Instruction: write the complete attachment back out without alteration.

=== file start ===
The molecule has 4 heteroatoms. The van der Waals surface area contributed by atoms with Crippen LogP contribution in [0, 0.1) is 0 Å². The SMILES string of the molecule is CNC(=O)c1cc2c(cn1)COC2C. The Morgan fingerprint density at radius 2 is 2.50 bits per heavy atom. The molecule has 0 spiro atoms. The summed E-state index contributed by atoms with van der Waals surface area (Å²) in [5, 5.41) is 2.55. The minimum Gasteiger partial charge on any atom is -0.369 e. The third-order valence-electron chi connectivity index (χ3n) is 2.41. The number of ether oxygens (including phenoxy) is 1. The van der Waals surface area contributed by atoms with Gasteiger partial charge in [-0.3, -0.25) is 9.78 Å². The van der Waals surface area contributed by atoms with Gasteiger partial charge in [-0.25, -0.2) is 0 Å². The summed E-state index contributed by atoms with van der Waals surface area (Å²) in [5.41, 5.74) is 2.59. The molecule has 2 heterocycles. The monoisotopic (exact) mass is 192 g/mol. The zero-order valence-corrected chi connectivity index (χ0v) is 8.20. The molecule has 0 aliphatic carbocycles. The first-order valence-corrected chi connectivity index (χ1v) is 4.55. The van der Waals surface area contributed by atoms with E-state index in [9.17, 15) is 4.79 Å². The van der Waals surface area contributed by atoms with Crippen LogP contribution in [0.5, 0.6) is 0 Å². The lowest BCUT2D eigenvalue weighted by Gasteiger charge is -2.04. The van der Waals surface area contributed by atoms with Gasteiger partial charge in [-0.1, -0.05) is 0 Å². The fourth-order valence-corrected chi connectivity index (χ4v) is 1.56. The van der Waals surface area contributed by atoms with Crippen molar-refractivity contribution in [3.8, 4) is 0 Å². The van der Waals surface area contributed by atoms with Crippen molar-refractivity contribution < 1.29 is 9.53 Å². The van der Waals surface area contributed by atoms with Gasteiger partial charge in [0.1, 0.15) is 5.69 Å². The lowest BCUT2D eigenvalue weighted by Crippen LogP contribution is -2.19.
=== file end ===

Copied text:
The molecule has 4 heteroatoms. The van der Waals surface area contributed by atoms with Crippen LogP contribution in [0, 0.1) is 0 Å². The SMILES string of the molecule is CNC(=O)c1cc2c(cn1)COC2C. The Morgan fingerprint density at radius 2 is 2.50 bits per heavy atom. The molecule has 0 spiro atoms. The summed E-state index contributed by atoms with van der Waals surface area (Å²) in [5, 5.41) is 2.55. The minimum Gasteiger partial charge on any atom is -0.369 e. The third-order valence-electron chi connectivity index (χ3n) is 2.41. The number of ether oxygens (including phenoxy) is 1. The van der Waals surface area contributed by atoms with Gasteiger partial charge in [-0.3, -0.25) is 9.78 Å². The van der Waals surface area contributed by atoms with Gasteiger partial charge in [-0.25, -0.2) is 0 Å². The summed E-state index contributed by atoms with van der Waals surface area (Å²) in [5.41, 5.74) is 2.59. The molecule has 2 heterocycles. The monoisotopic (exact) mass is 192 g/mol. The zero-order valence-corrected chi connectivity index (χ0v) is 8.20. The molecule has 0 aliphatic carbocycles. The first-order valence-corrected chi connectivity index (χ1v) is 4.55. The van der Waals surface area contributed by atoms with E-state index in [9.17, 15) is 4.79 Å². The van der Waals surface area contributed by atoms with Crippen LogP contribution in [0.5, 0.6) is 0 Å². The lowest BCUT2D eigenvalue weighted by Gasteiger charge is -2.04. The van der Waals surface area contributed by atoms with Gasteiger partial charge in [-0.1, -0.05) is 0 Å². The fourth-order valence-corrected chi connectivity index (χ4v) is 1.56. The van der Waals surface area contributed by atoms with Crippen molar-refractivity contribution in [3.8, 4) is 0 Å². The van der Waals surface area contributed by atoms with Crippen molar-refractivity contribution < 1.29 is 9.53 Å². The van der Waals surface area contributed by atoms with Gasteiger partial charge in [0.1, 0.15) is 5.69 Å². The lowest BCUT2D eigenvalue weighted by Crippen LogP contribution is -2.19.